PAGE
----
Many of us have found memories of the early Tony Hawk’s Pro Skater series. It introduced some of us to the star himself and gave us a new appreciation for skateboarding. More than anything though, it was just a fun game to dig into, especially with a few friends over, chasing high scores, trying to figure out where all the letters to SKATE were, where that last box was to smash, where the hell that damn VHS tape was hiding.
Many of us also pined for the glory days of Tony Hawk’s Pro Skater and Pro Skater 2 when our enthusiasm for the progressing series started to wane. Robomodo stepped up to this call and gave us this HD upgrade with what they claim is the best of the first two games in the series. The sad truth though, is that this is a mix of some nice upgrades combined with some poor removal decisions, and a bit of unpolished mechanics sprinkled on top. Fun as it may be, there are definitely some disappointments inside.
Tony Hawk’s Pro Skater HD combines elements from the first two titles in the Tony Hawk’s Pro Skater series. When you boot up the game and grab your board, you will be met with many familiar scenes and options. The game uses seven levels from THPS and THPS2 and leaves them pretty much the same aside from the HD makeover. Other than that, you will pretty much find the S-K-A-T-E letters, the video tapes (now DVDs), and all the places where you pulled off the best tricks still in the same spots you remember.
It is comforting to know that Robomodo used Neversoft’s original level design while giving everything and nice HD coat of paint. The old favorites like the Warehouse, School II, and the Hangar are all present, along with others you may remember. You won’t have to relearn your way around as the layout of the levels start to come back after a few runs in each. Not only that, but you may hear some familiar tunes during your shred sessions as a few favorites from the originals’ soundtracks made the cut. This, however, is where some of the changes may not have been for the better.
The soundtrack is…(sigh) not what we were hoping for. Much of the appeal for the original titles was the soundtrack and how it fit so well with the games. However, Robomodo used only seven songs from the original two titles, and added seven new songs to the mix. To many peoples’ disappointment, Euro Barge by The Vandals (“I am the ambassador, I’ll kick your assader”) is nowhere to be found. Why they would change such an element that was a big part of why people went back to the older games is beyond comprehension.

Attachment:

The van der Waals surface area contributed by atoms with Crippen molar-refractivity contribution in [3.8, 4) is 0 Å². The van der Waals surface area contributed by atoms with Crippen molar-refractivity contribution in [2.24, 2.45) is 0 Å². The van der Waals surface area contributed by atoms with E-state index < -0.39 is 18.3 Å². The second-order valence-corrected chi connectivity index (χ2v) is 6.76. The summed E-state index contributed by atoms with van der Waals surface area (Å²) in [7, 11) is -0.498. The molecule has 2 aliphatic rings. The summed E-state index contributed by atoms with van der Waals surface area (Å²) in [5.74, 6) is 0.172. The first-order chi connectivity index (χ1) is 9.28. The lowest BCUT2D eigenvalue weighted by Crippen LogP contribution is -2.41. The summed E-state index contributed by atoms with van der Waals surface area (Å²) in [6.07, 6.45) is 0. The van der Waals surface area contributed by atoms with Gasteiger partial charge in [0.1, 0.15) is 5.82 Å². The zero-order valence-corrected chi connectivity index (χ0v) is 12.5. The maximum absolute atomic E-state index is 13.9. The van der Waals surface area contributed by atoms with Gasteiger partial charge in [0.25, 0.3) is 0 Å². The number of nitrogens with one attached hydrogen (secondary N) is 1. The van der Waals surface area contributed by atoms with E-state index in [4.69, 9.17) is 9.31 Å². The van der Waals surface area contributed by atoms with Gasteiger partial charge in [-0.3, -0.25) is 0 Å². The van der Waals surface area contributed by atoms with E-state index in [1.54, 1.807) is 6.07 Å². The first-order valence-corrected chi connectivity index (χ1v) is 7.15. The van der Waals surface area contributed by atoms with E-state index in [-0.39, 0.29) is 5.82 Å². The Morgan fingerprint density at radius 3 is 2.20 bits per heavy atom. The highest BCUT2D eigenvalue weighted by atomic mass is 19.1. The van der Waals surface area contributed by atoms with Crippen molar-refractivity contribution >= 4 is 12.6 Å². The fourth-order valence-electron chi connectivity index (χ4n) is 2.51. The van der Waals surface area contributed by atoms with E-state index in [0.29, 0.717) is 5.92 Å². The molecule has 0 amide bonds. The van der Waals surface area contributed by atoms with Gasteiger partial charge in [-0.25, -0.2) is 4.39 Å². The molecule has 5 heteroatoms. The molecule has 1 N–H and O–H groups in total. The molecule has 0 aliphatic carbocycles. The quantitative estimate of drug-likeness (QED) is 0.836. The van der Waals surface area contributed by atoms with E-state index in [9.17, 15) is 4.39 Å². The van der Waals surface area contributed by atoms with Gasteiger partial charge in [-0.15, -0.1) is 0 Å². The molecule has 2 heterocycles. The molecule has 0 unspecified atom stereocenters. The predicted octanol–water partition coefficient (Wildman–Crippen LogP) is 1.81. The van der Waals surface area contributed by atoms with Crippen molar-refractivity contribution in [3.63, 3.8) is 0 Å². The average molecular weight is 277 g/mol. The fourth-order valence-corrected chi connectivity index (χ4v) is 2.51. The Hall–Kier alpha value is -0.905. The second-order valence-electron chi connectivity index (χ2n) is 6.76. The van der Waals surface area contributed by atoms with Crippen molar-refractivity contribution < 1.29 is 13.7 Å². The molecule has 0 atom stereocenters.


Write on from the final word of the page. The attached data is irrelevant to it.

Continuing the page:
The roster also took a hit from the modern makeover. Instead of the original roster, THPSHD consists of today’s top skateboarders. Tony Hawk is obviously here, but the likes of Bob Burnquist are nowhere to be found. If you were hoping to grab your favorite skater and relive the glory days, you are out of luck unless it was Tony himself.
The game modes are still mostly as they were. You can go Career and hit several levels earning points, do a Single Session for just one level and learn how to master it, or go to Free Skate and run wild to your heart’s content. If you get bored tearing it up by yourself, the online multiplayer is a fun addition as now your friends don’t have to be in the same room to chase those scores and break those records. You can join, create, or grab on to a quick sessions and compete against others in high score challenges or completing the tasks. The trophies are a nice touch as well and give you something to shoot for on your own if the objectives weren’t doing it for you. There are also lots of unlockables available from continued play like different boards, skater’s attires, different modes like Big Head Mode, and more.
Some of the new additions are not as welcome as online play. Things such as the “Big Fall” mechanics could have stayed at home. Anytime you fall from a higher than normal height, the “Big Fall” icon appears and you must hold down the ollie button to land it, making this another thing you have to remember to push along with trying to hold and land you trick. Most of the time you will probably manage but it seems an unnecessary addition meant to just make landing tricks harder.
And speaking of being harder to land tricks…while the controls have received an upgrade from the original games making them a bit more responsive, it is in no way perfect. This especially hurts since the game seems more unforgiving than THPS and THPS2, making landing tricks much more difficult and forcing the player to be much more precise. This is in no way a bad move on Robomoto’s part, except the controls don’t seem to be up to handling the slightly higher difficulty. Sometimes it makes it seem like they are less accurate than the original titles’ all together. You will hit rails ready to grind and be tossed aside onto the bloody pavement or crashing and burning even though you could have swore you came off of that quarter pipe perfectly straight. It is safe to say, however, that after a couple hours of playing, things will start to feel more natural again.
Another addition gamers may not be sure about is the new map feature. This time around you can open a map mid playthrough and find out where everything is located; all the collectables, all the gaps and ramps, everything. Helpful? Yes it is, although that seems to take the fun that was had searching for everything. Tony Hawk’s Pro Skater never held your hand.
As far as giving us the best of the original titles, Robomoto’s HD remake falls short in content and in the polish department. There is plenty of fun to be had in this title if you are an old fan of the series, and if you have never tried the originals then this is a great way to experience it for the first time. The final product, though, is missing too much content from the sources to truly satisfy the old crowd, and too much fine tuning to please everyone else.